When drawing from preexisting works, how do you balance legal and moral obligations with the potential to create new art? Jason Forrest (a.k.a. Donna Summer)

When drawing from preexisting works, how do you balance legal and moral obligations with the potential to create new art? Jason Forrest (a.k.a. Donna Summer)

JF/DS live in Budapest
Photo by Markus Fiedler

Appropriation just is.

But let’s not forget a few things about these new laws:

  1. They are established by corporations for infighting between corporations, and this ruling comes from within a political time where corporations have more civil liberties than individuals do.
  2. These rulings are rarely really “won” for individuals. Why? Because the sums the lawyers want aren’t relative to the real world, so it makes way more sense to sue Universal than it does a kid in his bedroom.
  3. This is just one more knee-jerk reaction by an industry that is dieing (and deserves to die).
  4. It won’t matter at all for the music.

Ok, so what do I mean by all those? Well, I think if you look at the music industry it becomes obvious that in the ’70s, record labels turned into massive corporations. This is (in some way) due to the massive popularity of Led Zeppelin and “stadium rock”. In the early ’70s you began to have these massive quantities of albums sold in the world, but before that record labels were smallish businesses catering to their niche markets. Now that the CD market is deflating, these companies—now lumbering dinosaurs—are lashing out at whomever they think has a buck or two.

These bucks rarely come from a 5 million dollar lawsuit aimed at an artist like V/Vm—who was recently threatened with a lawsuit for a large sum by the corporation that owns the rights to an ’80s novelty act. When the lawyers started snooping around, they quickly realized that here was a young guy living with his parents on a pig farm outside of Manchester, England. Zero real money to be made. It would cost the label way more in lawyers’ costs than they would ever get paid.

But I said it: this new law doesn’t matter. Why? Because there are so many kids with software making such great music and sampling from everything that there is no way to stop it. The P2P networks are literally jammed with songs made and swapped between all sorts of people doing their own thing. If a label releases something like this—as I have done—the quantities are so massively low that a corporation wouldn’t even dream of making a big deal over it. Also, my own personal sales might actually be hit harder by the P2P sites than a big corporation, considering that most of my presumed fan base is younger people online. But this is not—or shouldn’t be—the aim of a musician. The goal is supposed to be that you have people like your music, and that this adds some sense of purpose in their lives. I can tell you that I think 1/3 of my fan base actually buys anything from me. This is the way it is.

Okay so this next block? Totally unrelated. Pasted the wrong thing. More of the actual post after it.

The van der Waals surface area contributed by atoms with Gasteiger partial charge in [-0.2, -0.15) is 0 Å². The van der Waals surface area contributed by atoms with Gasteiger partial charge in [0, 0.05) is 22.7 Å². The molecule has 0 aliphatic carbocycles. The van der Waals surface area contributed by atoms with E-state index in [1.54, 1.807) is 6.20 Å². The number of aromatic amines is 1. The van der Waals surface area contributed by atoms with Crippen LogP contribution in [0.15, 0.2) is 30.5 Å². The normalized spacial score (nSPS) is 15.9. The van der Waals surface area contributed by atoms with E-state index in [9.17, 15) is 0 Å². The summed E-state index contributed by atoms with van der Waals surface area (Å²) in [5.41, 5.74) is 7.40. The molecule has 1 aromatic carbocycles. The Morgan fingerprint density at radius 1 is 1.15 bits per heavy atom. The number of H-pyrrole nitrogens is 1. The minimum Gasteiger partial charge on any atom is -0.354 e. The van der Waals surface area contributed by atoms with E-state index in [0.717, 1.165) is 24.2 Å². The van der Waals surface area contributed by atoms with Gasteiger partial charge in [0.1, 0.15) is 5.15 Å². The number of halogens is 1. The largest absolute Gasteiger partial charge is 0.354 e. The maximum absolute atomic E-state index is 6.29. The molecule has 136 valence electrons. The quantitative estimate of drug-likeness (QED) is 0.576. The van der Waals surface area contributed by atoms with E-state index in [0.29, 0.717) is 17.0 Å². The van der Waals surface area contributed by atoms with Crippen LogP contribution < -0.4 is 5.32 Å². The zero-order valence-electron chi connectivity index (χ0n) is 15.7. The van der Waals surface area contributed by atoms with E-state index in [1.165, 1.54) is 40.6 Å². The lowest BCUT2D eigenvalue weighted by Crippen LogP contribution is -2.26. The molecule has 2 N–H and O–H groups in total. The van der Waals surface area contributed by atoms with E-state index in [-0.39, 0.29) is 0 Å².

See, appropriation isn’t an art form—it’s a practice. This is an important thing to take note of. At this point appropriation is more like using the color “blue”. It’s everywhere, and culturally speaking there is probably no artist that exists in enough of a vacuum that they could claim not to use appropriation in some form or another. There’s no going back after you invent the nuclear bomb.

People often ask me about my music under my own name and the appropriated name of “Donna Summer“. They often ask me what the line of moral decency is. I think that all appropriation is good if that person handles the original material in a new way, even if this is contextually. (Do I like it when P-Diddy rips off The Police? No—but then again, he paid to do it, so it says more about the bands that want to sell their own works. ) I think it’s easy to spot a rip-off, and this is usually just bad art. So big deal. Good is good, bad is bad. Hopefully the good stuff is praised, and the bad forgotten.

Another argument that people often use is that by sampling you are robbing the artist that you sample from. So I ask the question, is it my responsibility to be a form of musician’s welfare? With the rise of corporate music in the ’70s we saw musicians living off of album sales. But I can tell you honestly—this is exactly the opposite for every other type of musician in all of history. Musicians have always made their money from going out there and performing. So this argument that I am robbing a musician doesn’t work, because I make nothing from their sample either, because I am out here performing as often as possible to make my living. I think these artists feel victimized more by their own corporations than by the actual sampling.

If anything, I see sampling as a purely cultural issue. I see no other discipline in our culture that holds such a monetary value on shared cultural memory. If I sample from Steely Dan then it is because I adore Steely Dan, and want something in their sound (artistically, musically, historically, or even politically) to use in my music. If I sample from Van Halen, it is because I want to fucking rock man, and they can give me the inspiration to turn it up! I see nothing wrong in this; this music is mine. I bought the records (and still do) and I love it. I danced to it then as I do now, I kissed my girl friends to their music just as I want kids to kiss to mine. This is a part of me, and it’s mine to use.

**To check out Jason Forrest’s radio show, vist here.

NewMusicBox provides a space for those engaged with new music to communicate their experiences and ideas in their own words. Articles and commentary posted here reflect the viewpoints of their individual authors; their appearance on NewMusicBox does not imply endorsement by New Music USA.